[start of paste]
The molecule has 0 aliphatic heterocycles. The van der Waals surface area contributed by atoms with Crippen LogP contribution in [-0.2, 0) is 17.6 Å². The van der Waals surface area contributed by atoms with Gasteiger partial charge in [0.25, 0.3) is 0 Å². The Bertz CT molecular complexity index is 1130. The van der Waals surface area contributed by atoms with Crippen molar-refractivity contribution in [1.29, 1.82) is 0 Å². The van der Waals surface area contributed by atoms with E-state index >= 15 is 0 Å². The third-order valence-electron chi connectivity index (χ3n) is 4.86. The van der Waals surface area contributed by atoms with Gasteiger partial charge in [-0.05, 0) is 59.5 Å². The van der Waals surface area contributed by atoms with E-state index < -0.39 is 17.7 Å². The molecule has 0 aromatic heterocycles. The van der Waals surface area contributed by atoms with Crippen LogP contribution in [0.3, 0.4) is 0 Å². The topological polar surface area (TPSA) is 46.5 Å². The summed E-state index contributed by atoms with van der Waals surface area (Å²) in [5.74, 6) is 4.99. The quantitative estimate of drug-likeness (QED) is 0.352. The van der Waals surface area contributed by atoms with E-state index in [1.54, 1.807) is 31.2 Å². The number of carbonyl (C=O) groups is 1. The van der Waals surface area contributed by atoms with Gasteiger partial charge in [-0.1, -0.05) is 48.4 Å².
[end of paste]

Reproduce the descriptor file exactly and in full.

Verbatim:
The molecule has 0 aliphatic heterocycles. The van der Waals surface area contributed by atoms with Crippen LogP contribution in [-0.2, 0) is 17.6 Å². The van der Waals surface area contributed by atoms with Gasteiger partial charge in [0.25, 0.3) is 0 Å². The Bertz CT molecular complexity index is 1130. The van der Waals surface area contributed by atoms with Crippen molar-refractivity contribution in [1.29, 1.82) is 0 Å². The van der Waals surface area contributed by atoms with E-state index >= 15 is 0 Å². The third-order valence-electron chi connectivity index (χ3n) is 4.86. The van der Waals surface area contributed by atoms with Gasteiger partial charge in [-0.05, 0) is 59.5 Å². The van der Waals surface area contributed by atoms with E-state index < -0.39 is 17.7 Å². The molecule has 0 aromatic heterocycles. The van der Waals surface area contributed by atoms with Crippen LogP contribution in [0.3, 0.4) is 0 Å². The topological polar surface area (TPSA) is 46.5 Å². The summed E-state index contributed by atoms with van der Waals surface area (Å²) in [5.74, 6) is 4.99. The quantitative estimate of drug-likeness (QED) is 0.352. The van der Waals surface area contributed by atoms with E-state index in [1.54, 1.807) is 31.2 Å². The number of carbonyl (C=O) groups is 1. The van der Waals surface area contributed by atoms with Gasteiger partial charge in [-0.1, -0.05) is 48.4 Å².